Hong, M. Y., Lumibao, J., Mistry, P., Saleh, R., & Hoh, E. (2015). Fish Oil Contaminated with Persistent Organic Pollutants Reduces Antioxidant Capacity and Induces Oxidative Stress without Affecting Its Capacity to Lower Lipid Concentrations and Systemic Inflammation in Rats. The Journal of nutrition, 145(5), 939–944.

Kris-Etherton PM, Harris WS, Appel LJ; American Heart Association. Nutrition Committee. Fish consumption, fish oil, omega-3 fatty acids, and cardiovascular disease [published correction appears in Circulation. 2003 Jan 28;107(3):512.]. Circulation. 2002;106(21):2747‐2757. doi:10.1161/01.cir.0000038493.65177.94


Dagnelie, Pieter & van W. A, Staveren & Berg, H.M. (1991). Vitamin B12 from algae appears not to be bioavailable. American Journal of Clinical Nutrition – AMER J CLIN NUTR. 53. 695-697.

Foods highest in Vitamin B12 (based on levels per 100-gram serving)”. Nutrition Data. Condé Nast, USDA National Nutrient Database, release SR-21. 2014. Retrieved October 29, 2018

Watanabe, H. Katsura, S. Takenaka, T. Fujita, K. Abe, Y. Tamura, T. Nakatsuka, Y. Nakano: Pseudovitamin B12 is the predominate cobamide of an algal health food, spirulina tablets. J Agric Food Chem, 1999, 47, 4736–474

Greer JP (2014). Wintrobe’s Clinical Hematology Thirteenth Edition. Philadelphia, PA: Wolters Kluwer/Lippincott Williams & Wilkins. ISBN 978-1-4511-7268-3. Chapter 36: Megaloblastic anemias: disorders of impaired DNA synthesis by Ralph Carmel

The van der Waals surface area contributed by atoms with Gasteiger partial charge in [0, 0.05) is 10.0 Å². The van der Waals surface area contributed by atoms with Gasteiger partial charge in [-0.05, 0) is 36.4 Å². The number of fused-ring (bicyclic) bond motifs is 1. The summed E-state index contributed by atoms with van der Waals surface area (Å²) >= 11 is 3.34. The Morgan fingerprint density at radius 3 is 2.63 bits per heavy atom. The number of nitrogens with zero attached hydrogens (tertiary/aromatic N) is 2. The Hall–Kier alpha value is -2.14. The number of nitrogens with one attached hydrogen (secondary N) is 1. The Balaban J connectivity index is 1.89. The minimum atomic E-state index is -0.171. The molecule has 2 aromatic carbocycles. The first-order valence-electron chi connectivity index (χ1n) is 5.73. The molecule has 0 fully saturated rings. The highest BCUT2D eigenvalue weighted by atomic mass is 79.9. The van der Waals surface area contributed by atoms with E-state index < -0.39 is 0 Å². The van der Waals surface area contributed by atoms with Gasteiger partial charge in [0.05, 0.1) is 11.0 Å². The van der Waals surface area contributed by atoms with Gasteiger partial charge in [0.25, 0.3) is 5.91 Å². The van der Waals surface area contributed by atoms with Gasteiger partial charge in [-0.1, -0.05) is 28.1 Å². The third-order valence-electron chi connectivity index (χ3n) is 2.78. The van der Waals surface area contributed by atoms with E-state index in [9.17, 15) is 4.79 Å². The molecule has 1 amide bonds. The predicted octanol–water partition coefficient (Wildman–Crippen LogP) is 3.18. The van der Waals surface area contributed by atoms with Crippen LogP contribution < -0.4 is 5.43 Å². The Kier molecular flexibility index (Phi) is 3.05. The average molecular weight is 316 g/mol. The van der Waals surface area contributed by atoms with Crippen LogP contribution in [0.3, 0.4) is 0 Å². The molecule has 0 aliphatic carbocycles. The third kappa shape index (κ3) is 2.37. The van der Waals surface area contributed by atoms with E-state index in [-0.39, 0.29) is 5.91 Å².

Herbert, G. Drivas: Spirulina and vitamin B12. JAMA, 1982, 248(23), 3096-7

Merchant, R. E., Phillips, T. W., & Udani, J. (2015). Nutritional supplementation with chlorella pyrenoidosa lowers serum methylmalonic acid in vegans and vegetarians with a suspected vitamin B₁₂ deficiency. Journal of Medicinal Food, 18(12), 1357.

Miller A, Korem M, Almog R, Galboiz Y (June 2005). “Vitamin B12, demyelination, remyelination and repair in multiple sclerosis”. Journal of the Neurological Sciences. 233 (1–2): 93–7. doi: 10.1016/j.jns.2005.03.009. PMID 15896807

Pratt, E. Johnson: Deficiency of vitamin B12 in Chlorella. J Pharm Sci, 1968, 57(6), 1040-1

Watanabe, F. (2007). Vitamin B12 sources and bioavailability. Experimental Biology and Medicine (Maywood, N.J.), 232(10), 1266.

Watanabe, S. Takenaka, H. Katsura, S. A. Masumder, K. Abe, Y. Tamura, Y. Nakano: Dried green and purple lavers (Nori) contain substantial amounts of biologically active vitamin B12 but less of dietary iodine relative to other edible seaweeds. J Agric Food Chem, 1999, 47(6), 2341-3

Watanabe, Y. Yabuta, T. Bito, F. Teng: Vitamin B12-Containing Plant Food Sources for Vegetarians. Nutrients, 2014, 6, 1861-1873